Hawk 127 Lead-in Fighter, provid-
ing a low-level aerobatic display.
All revved up
A PAIR of Air Force technicians faced
the world's best in remote control (RC)
aircraft at a competition in Florida.
Aptly named Top Gun, the competi-
tion is now in its 25th year and from
May 1-5 drew 108 entrants from 26
This year the entrants included CPL
Peter Goff, a project technician with the
Air Lift Systems Program Office, and
CPL Anthony Ogle, a reservist with
Top Gun is an invitation-only event,
where judges critique the realism of an
RC aircraft -- not just the detail, but also
how it flies.
Both CPLs Goff and Ogle attended
last year's Top Gun as spectators, but
were invited to participate in this year's
event following their success in state
and national competitions.
They each drew on WWII for
inspiration, with CPL Goff building
a Grumman F6F-5 Hellcat carrier-
borne fighter, while CPL Ogle built
a Republic P-47M Thunderbolt long-
CPL Goff said construction of his
Hellcat took more than two years, and
was completed from scratch using a
mix of balsa, plywood and fibreglass.
Building the Hellcat's structure took
just six months -- the majority of effort
went into recreating the finer details.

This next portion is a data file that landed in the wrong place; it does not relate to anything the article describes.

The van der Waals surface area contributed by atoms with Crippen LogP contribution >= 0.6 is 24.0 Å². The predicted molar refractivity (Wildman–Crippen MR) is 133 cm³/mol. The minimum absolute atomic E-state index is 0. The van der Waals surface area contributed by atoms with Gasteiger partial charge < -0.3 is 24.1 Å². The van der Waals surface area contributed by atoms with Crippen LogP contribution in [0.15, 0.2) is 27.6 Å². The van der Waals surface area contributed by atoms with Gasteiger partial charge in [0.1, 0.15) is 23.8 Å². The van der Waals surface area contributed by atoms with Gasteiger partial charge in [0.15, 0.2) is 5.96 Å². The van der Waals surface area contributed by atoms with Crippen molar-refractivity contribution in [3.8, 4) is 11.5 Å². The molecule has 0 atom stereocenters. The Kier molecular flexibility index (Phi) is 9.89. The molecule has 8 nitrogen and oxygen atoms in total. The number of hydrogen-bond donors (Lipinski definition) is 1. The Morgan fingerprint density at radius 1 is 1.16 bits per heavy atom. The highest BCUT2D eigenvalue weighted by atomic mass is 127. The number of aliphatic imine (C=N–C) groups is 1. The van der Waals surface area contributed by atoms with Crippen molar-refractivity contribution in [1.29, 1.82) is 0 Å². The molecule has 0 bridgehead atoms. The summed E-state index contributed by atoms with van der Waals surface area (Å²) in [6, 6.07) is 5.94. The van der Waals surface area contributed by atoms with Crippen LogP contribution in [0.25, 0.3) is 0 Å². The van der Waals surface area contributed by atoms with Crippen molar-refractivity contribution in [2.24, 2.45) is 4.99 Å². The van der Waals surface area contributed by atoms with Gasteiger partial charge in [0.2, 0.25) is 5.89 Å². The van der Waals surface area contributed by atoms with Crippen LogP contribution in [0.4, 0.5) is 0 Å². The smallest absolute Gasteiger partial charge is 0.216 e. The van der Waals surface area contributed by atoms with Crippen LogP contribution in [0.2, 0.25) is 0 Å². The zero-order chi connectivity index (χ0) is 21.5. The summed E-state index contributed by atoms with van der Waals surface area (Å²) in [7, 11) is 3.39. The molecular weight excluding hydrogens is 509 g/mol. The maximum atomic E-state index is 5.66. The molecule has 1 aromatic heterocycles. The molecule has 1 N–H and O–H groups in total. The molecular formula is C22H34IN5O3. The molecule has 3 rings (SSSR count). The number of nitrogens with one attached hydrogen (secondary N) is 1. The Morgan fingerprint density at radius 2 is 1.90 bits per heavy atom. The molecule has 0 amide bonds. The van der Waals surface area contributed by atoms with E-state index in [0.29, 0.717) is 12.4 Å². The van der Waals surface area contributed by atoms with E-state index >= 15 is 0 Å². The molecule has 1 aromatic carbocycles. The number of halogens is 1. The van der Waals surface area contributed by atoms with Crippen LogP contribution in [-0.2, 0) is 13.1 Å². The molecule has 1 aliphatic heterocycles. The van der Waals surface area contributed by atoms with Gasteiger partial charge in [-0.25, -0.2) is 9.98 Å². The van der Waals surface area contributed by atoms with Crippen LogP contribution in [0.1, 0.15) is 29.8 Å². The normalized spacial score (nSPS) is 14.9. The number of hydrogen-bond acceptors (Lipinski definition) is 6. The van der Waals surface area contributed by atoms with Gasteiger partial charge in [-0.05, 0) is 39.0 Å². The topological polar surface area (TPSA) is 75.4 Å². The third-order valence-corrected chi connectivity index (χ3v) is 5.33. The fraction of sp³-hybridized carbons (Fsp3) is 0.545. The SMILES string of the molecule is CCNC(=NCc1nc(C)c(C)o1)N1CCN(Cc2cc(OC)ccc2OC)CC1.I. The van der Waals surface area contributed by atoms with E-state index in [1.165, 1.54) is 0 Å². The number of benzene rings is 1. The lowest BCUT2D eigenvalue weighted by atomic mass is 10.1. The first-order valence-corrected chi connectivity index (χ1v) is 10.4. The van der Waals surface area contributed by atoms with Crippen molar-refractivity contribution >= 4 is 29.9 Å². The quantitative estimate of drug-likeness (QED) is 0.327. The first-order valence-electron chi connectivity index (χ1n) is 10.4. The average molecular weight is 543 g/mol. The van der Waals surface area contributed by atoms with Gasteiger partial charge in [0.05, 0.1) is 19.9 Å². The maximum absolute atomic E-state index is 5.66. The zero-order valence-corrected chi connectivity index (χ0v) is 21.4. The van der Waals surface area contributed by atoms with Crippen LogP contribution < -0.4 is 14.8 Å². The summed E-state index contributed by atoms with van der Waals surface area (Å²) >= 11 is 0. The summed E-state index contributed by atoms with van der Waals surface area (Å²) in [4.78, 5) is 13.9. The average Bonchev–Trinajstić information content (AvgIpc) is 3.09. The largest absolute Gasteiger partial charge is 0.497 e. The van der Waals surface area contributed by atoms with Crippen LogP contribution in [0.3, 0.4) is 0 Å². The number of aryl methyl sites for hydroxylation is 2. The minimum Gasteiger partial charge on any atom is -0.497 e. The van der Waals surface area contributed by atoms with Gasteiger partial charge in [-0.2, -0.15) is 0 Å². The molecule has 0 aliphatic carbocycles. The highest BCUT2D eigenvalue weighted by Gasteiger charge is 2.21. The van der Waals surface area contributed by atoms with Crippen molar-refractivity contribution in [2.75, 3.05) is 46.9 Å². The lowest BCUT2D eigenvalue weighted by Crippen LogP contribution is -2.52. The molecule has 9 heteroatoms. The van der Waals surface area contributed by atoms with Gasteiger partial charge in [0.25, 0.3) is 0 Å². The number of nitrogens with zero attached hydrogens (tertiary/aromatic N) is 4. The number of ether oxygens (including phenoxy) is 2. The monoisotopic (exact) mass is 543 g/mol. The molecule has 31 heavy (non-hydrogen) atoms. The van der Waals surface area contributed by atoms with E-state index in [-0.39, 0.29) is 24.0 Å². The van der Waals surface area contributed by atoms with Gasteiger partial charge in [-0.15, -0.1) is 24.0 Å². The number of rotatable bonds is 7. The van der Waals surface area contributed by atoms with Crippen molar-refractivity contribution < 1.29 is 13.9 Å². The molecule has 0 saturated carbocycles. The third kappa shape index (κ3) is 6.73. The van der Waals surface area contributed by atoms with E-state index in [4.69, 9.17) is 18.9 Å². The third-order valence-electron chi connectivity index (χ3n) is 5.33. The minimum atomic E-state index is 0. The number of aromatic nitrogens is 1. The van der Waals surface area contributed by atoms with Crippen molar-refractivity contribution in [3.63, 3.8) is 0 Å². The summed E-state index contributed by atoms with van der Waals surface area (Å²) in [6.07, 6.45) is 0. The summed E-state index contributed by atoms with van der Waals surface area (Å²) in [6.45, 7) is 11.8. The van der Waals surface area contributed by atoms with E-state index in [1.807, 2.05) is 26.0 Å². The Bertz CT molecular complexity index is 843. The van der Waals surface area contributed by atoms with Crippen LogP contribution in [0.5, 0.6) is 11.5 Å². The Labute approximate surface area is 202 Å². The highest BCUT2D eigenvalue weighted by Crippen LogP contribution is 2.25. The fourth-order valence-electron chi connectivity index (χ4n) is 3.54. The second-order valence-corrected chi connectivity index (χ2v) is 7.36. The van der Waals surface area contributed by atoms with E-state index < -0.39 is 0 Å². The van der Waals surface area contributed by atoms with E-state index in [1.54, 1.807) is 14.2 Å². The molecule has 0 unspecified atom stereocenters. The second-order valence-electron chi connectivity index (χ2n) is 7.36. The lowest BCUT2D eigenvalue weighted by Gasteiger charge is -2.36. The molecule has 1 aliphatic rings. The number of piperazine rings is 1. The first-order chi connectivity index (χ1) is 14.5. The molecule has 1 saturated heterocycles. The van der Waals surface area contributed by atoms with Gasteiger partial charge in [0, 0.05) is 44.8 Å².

"The most time-consuming part
was reproducing the thousands of
rivets and all the panel lines, and also
achieving a realistic weathered finish
using pastels was rather difficult," CPL
"There are two appropriate sayings
when building a scale model. The first
is, 'When the construction of the air-
craft is 90 per cent complete, you usu-
ally still have 90 per cent to go'.
"The other saying is, 'You never fin-
ish a scale model, you only stop work-
ing on it'."
The Hellcat weighed in at 12.7kg.
Its undercarriage rotates and retracts
into the wing exactly like the real
aircraft, with other features including
controllable cowl and wing flaps, a
sliding canopy and detailed cockpit.
During the build, a test and refine-
ment process was conducted to ensure
the RC replica flew correctly, a process
which took extensive research, CPL